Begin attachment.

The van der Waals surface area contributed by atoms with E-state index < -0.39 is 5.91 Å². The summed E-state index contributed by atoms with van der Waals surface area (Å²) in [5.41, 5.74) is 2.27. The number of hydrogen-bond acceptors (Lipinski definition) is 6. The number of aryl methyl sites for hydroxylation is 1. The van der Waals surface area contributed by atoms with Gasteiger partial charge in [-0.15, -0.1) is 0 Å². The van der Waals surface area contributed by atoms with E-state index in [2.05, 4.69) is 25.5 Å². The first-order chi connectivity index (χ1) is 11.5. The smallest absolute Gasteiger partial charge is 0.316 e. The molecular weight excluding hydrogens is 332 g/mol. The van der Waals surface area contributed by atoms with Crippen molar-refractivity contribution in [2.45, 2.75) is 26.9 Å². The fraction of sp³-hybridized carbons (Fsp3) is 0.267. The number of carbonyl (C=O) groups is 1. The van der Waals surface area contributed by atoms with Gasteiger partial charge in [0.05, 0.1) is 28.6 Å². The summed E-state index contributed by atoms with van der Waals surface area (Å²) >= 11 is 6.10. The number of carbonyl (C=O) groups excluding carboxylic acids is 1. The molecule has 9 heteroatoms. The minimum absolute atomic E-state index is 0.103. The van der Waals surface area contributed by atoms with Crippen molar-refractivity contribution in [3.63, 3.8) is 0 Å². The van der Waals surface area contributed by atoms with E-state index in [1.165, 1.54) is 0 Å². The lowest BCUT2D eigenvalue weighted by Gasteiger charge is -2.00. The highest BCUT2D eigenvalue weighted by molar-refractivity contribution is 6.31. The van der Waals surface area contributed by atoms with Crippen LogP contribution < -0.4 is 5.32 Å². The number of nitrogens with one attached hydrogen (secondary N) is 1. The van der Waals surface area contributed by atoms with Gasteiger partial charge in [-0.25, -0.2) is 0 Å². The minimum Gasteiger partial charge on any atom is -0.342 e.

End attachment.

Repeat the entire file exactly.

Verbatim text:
The van der Waals surface area contributed by atoms with E-state index < -0.39 is 5.91 Å². The summed E-state index contributed by atoms with van der Waals surface area (Å²) in [5.41, 5.74) is 2.27. The number of hydrogen-bond acceptors (Lipinski definition) is 6. The number of aryl methyl sites for hydroxylation is 1. The van der Waals surface area contributed by atoms with Gasteiger partial charge in [-0.15, -0.1) is 0 Å². The van der Waals surface area contributed by atoms with E-state index in [2.05, 4.69) is 25.5 Å². The first-order chi connectivity index (χ1) is 11.5. The smallest absolute Gasteiger partial charge is 0.316 e. The molecular weight excluding hydrogens is 332 g/mol. The van der Waals surface area contributed by atoms with Crippen molar-refractivity contribution in [2.45, 2.75) is 26.9 Å². The fraction of sp³-hybridized carbons (Fsp3) is 0.267. The number of carbonyl (C=O) groups is 1. The van der Waals surface area contributed by atoms with Gasteiger partial charge in [0.05, 0.1) is 28.6 Å². The summed E-state index contributed by atoms with van der Waals surface area (Å²) >= 11 is 6.10. The number of carbonyl (C=O) groups excluding carboxylic acids is 1. The molecule has 9 heteroatoms. The minimum absolute atomic E-state index is 0.103. The van der Waals surface area contributed by atoms with Crippen molar-refractivity contribution in [3.63, 3.8) is 0 Å². The van der Waals surface area contributed by atoms with E-state index in [1.165, 1.54) is 0 Å². The lowest BCUT2D eigenvalue weighted by Gasteiger charge is -2.00. The highest BCUT2D eigenvalue weighted by molar-refractivity contribution is 6.31. The van der Waals surface area contributed by atoms with Crippen LogP contribution < -0.4 is 5.32 Å². The number of nitrogens with one attached hydrogen (secondary N) is 1. The van der Waals surface area contributed by atoms with Gasteiger partial charge in [-0.25, -0.2) is 0 Å². The minimum Gasteiger partial charge on any atom is -0.342 e.